Winter Olympics 2018: North Korea invites South president to Pyongyang
North Korea's leader Kim Jong-un has invited South Korea's President Moon Jae-in to Pyongyang.
It would be the first summit in more than a decade between Korean leaders.
Mr Moon said the Koreas should "make it happen" and encouraged the north to return to negotiations with the US.
The handwritten invitation was delivered by Mr Kim's influential sister, Kim Yo-jong, at a landmark meeting in the presidential palace in Seoul, as the Winter Olympics opened.
Ms Kim and the North's ceremonial head of state Kim Yong-nam made up the most senior delegation from the North to visit the South since the Korean War in the 1950s.
The figures from the two Koreas shared kimchi (Korean pickled cabbage) and soju rice liquor, and spoke for three hours.
Ms Kim invited Mr Moon to visit "at the earliest date possible", a spokesman for South Korea's presidential palace said.
According to a tweet by the Washington Post's Tokyo bureau chief, Ms Kim left a note at the palace expressing hope that "Pyongyang and Seoul will become closer in the heart of Koreans" and for "unification and prosperity in the near future".
How will the US react?
The meeting comes after the US warned against engagement with Pyongyang.
The Trump administration is cautious of Seoul falling for North Korea's charm offensive during the Winter Olympics, which are taking place amid tension over Pyongyang's nuclear programme.
Correspondents say the invitation puts Mr Moon in a difficult position as he campaigned on a promise to engage with the North, but his moves in that direction go contrary to the wishes of his US ally
Earlier, US Vice-President Mike Pence briefly encountered Kim Yong-nam at the Games but the two tried to avoid directly facing each other, Yonhap news agency reports.
At the opening ceremony for the Games, Mr Pence, Kim Yo-jong and Kim Yong-nam were seated in close proximity to each other.
Mr Pence stayed seated when the athletes of the host nation marched into the arena alongside those from the North.
On Saturday, he tweeted that the US would not "allow the propaganda charade by the North Korean regime to go unchallenged on the world stage".
What will South Korea ask for?
"President Moon responded by saying that the two sides should work on establishing the right conditions to realise the meeting," the South Korean spokesman Kim Eui-kyeom said.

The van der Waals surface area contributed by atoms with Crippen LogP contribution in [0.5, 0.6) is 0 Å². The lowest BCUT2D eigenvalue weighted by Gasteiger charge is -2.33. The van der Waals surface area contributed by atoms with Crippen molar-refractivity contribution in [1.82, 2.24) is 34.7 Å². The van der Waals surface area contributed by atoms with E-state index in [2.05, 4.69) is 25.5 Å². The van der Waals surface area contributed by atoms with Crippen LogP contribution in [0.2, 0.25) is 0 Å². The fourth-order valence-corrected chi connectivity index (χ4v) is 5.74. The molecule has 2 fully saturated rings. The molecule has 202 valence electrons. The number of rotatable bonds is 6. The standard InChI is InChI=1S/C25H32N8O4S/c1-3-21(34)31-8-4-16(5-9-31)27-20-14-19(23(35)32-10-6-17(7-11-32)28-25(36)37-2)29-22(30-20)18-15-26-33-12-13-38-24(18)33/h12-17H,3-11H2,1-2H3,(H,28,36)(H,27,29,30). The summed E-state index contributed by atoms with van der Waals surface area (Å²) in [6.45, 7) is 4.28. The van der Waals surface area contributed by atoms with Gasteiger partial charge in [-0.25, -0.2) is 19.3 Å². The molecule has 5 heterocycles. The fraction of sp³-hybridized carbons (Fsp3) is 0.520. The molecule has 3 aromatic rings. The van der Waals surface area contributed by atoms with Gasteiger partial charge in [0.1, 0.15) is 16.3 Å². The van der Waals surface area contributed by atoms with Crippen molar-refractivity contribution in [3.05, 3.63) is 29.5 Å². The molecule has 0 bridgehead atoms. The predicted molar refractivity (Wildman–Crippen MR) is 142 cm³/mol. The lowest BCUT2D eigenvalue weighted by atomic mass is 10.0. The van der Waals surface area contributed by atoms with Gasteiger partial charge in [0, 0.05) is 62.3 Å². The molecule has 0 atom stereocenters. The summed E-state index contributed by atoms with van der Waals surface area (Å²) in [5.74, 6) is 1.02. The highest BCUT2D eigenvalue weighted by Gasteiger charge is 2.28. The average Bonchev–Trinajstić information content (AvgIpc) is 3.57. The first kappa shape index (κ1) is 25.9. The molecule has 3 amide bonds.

The South Korean president requested both that North Korea re-open dialogue with the US, and that the Koreas hold talks.
Mr Moon's office said the two Koreas "shared an understanding that they should continue the positive mood for peace and recognition" from the Olympic Games.
But Pyongyang's nuclear programme will hang over any attempts to bring the countries closer together.
Mr Moon has previously said he will need reassurance from the North that it would help resolve the nuclear crisis.
However, analyst Robert E Kelly of Pusan National University tweeted that the inter-Korean relations would "return to form".
Mr Moon may also, analysts said, demand a chance for families divided by the border to reunite. There have been some such meetings in the past, but they are rare.
Who is Kim Yo-jong?
The highest profile member of the North Korean delegation to the Games, she is the first immediate member of the North's ruling family to visit the South since the 1950-1953 Korean war.
Ms Kim, who is said to be very close to her brother, was promoted to the powerful politburo last year.
She is on a US sanctions list over alleged links to human rights abuses in North Korea.
Ms Kim is thought to be about 30 years old, around four years younger than her brother.
Later on Saturday Ms Kim, Kim Yong-nam and Moon Jae-in attended the first ice hockey match played by a unification team of athletes from both North and South Korea, against Switzerland.
They sat alongside Thomas Bach, the president of the International Olympic Committee.